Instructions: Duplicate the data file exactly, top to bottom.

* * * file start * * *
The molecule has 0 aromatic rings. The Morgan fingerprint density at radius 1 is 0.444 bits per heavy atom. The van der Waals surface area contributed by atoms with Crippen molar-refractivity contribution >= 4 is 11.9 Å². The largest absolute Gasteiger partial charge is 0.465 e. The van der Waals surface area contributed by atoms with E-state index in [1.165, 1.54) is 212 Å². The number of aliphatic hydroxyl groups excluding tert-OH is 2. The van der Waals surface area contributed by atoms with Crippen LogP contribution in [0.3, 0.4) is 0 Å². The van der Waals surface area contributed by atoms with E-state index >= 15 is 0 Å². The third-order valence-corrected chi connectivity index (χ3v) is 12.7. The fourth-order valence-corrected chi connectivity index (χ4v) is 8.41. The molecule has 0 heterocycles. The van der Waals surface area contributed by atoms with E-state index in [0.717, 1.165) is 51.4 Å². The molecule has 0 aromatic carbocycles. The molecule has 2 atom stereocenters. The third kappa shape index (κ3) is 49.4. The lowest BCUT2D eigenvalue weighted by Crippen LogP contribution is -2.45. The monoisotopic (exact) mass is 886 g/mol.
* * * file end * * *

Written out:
The molecule has 0 aromatic rings. The Morgan fingerprint density at radius 1 is 0.444 bits per heavy atom. The van der Waals surface area contributed by atoms with Crippen molar-refractivity contribution >= 4 is 11.9 Å². The largest absolute Gasteiger partial charge is 0.465 e. The van der Waals surface area contributed by atoms with E-state index in [1.165, 1.54) is 212 Å². The number of aliphatic hydroxyl groups excluding tert-OH is 2. The van der Waals surface area contributed by atoms with Crippen LogP contribution in [0.3, 0.4) is 0 Å². The van der Waals surface area contributed by atoms with E-state index >= 15 is 0 Å². The third-order valence-corrected chi connectivity index (χ3v) is 12.7. The fourth-order valence-corrected chi connectivity index (χ4v) is 8.41. The molecule has 0 heterocycles. The van der Waals surface area contributed by atoms with E-state index in [0.717, 1.165) is 51.4 Å². The molecule has 0 aromatic carbocycles. The molecule has 2 atom stereocenters. The third kappa shape index (κ3) is 49.4. The lowest BCUT2D eigenvalue weighted by Crippen LogP contribution is -2.45. The monoisotopic (exact) mass is 886 g/mol.